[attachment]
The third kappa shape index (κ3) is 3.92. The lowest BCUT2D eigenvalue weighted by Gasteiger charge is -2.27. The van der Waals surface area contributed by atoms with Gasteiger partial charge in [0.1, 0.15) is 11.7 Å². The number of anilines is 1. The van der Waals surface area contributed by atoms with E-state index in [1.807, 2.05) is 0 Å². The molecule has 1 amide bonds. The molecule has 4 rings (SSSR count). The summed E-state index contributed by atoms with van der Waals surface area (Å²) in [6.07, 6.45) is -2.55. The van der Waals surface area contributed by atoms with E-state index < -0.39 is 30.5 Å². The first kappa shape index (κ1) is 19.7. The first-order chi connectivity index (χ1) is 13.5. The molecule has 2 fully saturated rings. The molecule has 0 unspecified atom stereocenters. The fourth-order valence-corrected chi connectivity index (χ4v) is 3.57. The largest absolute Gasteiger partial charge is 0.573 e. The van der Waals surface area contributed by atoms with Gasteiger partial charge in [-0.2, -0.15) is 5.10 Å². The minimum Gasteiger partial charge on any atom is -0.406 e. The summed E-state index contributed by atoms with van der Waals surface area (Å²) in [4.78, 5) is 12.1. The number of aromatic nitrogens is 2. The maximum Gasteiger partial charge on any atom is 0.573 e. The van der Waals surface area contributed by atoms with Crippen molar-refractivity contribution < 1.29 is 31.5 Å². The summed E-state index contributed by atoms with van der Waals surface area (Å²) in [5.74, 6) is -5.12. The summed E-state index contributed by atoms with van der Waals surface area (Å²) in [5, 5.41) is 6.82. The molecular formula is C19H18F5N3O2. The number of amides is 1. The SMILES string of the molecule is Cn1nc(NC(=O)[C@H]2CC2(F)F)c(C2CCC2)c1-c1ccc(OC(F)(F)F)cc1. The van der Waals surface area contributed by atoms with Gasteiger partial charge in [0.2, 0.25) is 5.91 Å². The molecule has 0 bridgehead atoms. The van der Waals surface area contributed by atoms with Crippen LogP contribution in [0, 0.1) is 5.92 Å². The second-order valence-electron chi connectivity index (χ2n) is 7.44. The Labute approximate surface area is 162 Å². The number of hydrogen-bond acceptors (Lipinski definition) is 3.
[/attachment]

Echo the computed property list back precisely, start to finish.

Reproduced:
The third kappa shape index (κ3) is 3.92. The lowest BCUT2D eigenvalue weighted by Gasteiger charge is -2.27. The van der Waals surface area contributed by atoms with Gasteiger partial charge in [0.1, 0.15) is 11.7 Å². The number of anilines is 1. The van der Waals surface area contributed by atoms with E-state index in [1.807, 2.05) is 0 Å². The molecule has 1 amide bonds. The molecule has 4 rings (SSSR count). The summed E-state index contributed by atoms with van der Waals surface area (Å²) in [6.07, 6.45) is -2.55. The van der Waals surface area contributed by atoms with E-state index < -0.39 is 30.5 Å². The first kappa shape index (κ1) is 19.7. The first-order chi connectivity index (χ1) is 13.5. The molecule has 2 fully saturated rings. The molecule has 0 unspecified atom stereocenters. The fourth-order valence-corrected chi connectivity index (χ4v) is 3.57. The largest absolute Gasteiger partial charge is 0.573 e. The van der Waals surface area contributed by atoms with Gasteiger partial charge in [-0.2, -0.15) is 5.10 Å². The minimum Gasteiger partial charge on any atom is -0.406 e. The summed E-state index contributed by atoms with van der Waals surface area (Å²) in [4.78, 5) is 12.1. The number of aromatic nitrogens is 2. The maximum Gasteiger partial charge on any atom is 0.573 e. The van der Waals surface area contributed by atoms with Crippen molar-refractivity contribution < 1.29 is 31.5 Å². The summed E-state index contributed by atoms with van der Waals surface area (Å²) in [5.74, 6) is -5.12. The summed E-state index contributed by atoms with van der Waals surface area (Å²) in [5, 5.41) is 6.82. The molecular formula is C19H18F5N3O2. The number of amides is 1. The SMILES string of the molecule is Cn1nc(NC(=O)[C@H]2CC2(F)F)c(C2CCC2)c1-c1ccc(OC(F)(F)F)cc1. The van der Waals surface area contributed by atoms with Gasteiger partial charge in [0.2, 0.25) is 5.91 Å². The molecule has 0 bridgehead atoms. The van der Waals surface area contributed by atoms with Crippen LogP contribution in [0, 0.1) is 5.92 Å². The second-order valence-electron chi connectivity index (χ2n) is 7.44. The Labute approximate surface area is 162 Å². The number of hydrogen-bond acceptors (Lipinski definition) is 3.